India has ranked 72 out of 132 sample countries in the global talent competitive index, improving on last year’s spot at 80. Switzerland topped the list followed by the United States and Singapore.
In terms of the most talented competitive cities, Bengaluru stood at 66, Mumbai at 80 and Hyderabad at 108 rank. The top five spots were taken by New York, London, Singapore, San Francisco and Boston, according to a statement.
The report, global talent competitiveness Index (GTCI) was published by technology giant Google, Switzerland- based HR ( human resources firm) Adecco Group, and global business school INSEAD.
In terms of new product entrepreneurial activity, India stood at third place.
For India, the ranking could be attributed to the country’s poor mid-level skills (113th) and a weak ability to attract talent (92nd) as well as retain talent (95th).
Other parameters affecting India's ranking include a weak outlook towards empowering minorities and women, where India ranks at 104. The lowest ranking was for the quality of life at 115th.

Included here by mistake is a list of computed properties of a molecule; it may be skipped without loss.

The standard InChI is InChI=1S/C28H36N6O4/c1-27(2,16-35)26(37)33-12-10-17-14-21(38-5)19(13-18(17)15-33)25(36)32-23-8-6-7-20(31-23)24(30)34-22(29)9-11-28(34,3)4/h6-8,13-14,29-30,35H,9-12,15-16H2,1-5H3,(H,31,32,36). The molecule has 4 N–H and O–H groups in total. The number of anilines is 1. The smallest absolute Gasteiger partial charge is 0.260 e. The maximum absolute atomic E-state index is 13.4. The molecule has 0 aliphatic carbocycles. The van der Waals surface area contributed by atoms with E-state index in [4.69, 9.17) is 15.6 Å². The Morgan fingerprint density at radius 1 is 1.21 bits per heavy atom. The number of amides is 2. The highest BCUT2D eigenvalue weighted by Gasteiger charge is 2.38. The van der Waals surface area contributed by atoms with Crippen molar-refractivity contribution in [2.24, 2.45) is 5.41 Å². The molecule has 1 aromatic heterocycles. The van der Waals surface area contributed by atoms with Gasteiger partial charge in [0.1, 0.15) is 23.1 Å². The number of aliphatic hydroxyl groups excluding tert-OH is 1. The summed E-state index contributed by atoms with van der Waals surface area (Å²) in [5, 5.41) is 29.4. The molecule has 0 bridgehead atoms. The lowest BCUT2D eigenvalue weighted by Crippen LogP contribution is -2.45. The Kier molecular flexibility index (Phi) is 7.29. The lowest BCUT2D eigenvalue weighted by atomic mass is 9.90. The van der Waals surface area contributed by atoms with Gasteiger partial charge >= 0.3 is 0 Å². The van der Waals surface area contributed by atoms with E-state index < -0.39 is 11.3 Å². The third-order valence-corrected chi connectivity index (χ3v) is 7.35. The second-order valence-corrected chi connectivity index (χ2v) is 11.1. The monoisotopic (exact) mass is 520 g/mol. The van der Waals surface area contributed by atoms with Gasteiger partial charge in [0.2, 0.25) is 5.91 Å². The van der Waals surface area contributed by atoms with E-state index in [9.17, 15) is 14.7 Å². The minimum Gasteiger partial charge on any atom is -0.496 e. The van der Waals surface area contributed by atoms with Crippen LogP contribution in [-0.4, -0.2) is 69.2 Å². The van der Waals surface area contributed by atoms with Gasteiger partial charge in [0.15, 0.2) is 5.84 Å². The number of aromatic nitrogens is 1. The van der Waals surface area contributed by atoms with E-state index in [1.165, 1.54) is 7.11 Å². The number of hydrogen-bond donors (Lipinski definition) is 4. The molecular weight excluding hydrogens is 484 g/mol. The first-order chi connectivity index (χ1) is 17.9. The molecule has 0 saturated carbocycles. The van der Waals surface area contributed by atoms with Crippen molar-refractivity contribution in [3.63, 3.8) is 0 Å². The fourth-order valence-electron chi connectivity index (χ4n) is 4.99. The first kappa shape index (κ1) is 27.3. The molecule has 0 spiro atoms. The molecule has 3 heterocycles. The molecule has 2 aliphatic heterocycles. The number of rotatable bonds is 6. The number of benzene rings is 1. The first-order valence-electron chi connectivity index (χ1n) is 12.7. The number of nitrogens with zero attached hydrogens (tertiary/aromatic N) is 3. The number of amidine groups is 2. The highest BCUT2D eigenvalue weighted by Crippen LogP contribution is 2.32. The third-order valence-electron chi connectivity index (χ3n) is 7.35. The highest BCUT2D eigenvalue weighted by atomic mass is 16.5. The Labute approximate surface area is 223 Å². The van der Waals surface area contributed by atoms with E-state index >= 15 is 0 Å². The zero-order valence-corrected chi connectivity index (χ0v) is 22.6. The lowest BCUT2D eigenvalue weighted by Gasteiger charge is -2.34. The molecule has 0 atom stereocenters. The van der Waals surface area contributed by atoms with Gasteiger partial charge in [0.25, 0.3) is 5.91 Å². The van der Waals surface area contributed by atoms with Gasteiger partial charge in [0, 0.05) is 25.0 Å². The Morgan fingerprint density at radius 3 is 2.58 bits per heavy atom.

The index reflected a high correlation between GDP (gross domestic product) per capita and GTCI scores. India needs to get its GDP back on track to move up the rankings.
“To thrive in this rapidly changing environment, new skills and competencies are vital. That means that organisations and Governments must refocus on upskilling and reskilling,” Alain Dehaze, CEO of the Adecco Group said.
India’s highest-ranked sub pillar was employability at 28th, while the rankings for access to growth opportunities and growing talent stood at 39th and 44th respectively.
Although the age of AI (artificial intelligence) presents benefits for humanity, the resources required seem to be unevenly distributed. Another worrisome figure is that globally, the talent divide between high-income countries and the rest of the world, is widening, GTCI said.
For countries such as India, the adoption of AI will require a massive reskilling of the workforce at all levels.
Additionally, acceptability of the AI solutions while introducing to organisations and societies will be critical for its sustainability.
Although AI skills are unequally distributed among industries, sectors and nations, the report found that the right policies and approaches could provide opportunities for emerging markets.
“The GTCI report points to the imperative of closing the global digital skills gap to harnessing the potential of AI for good," Katell Le Goulven, The executive director of the INSEAD Hoffmann Global Institute for Business and Society said.
The emergence of smart cities in India could see the country climb up a few spots in the coming years. India’s smart cities mission, launched in 2015, aimed to convert 100 cities into smart cities by 2022 at an investment of $14 billion.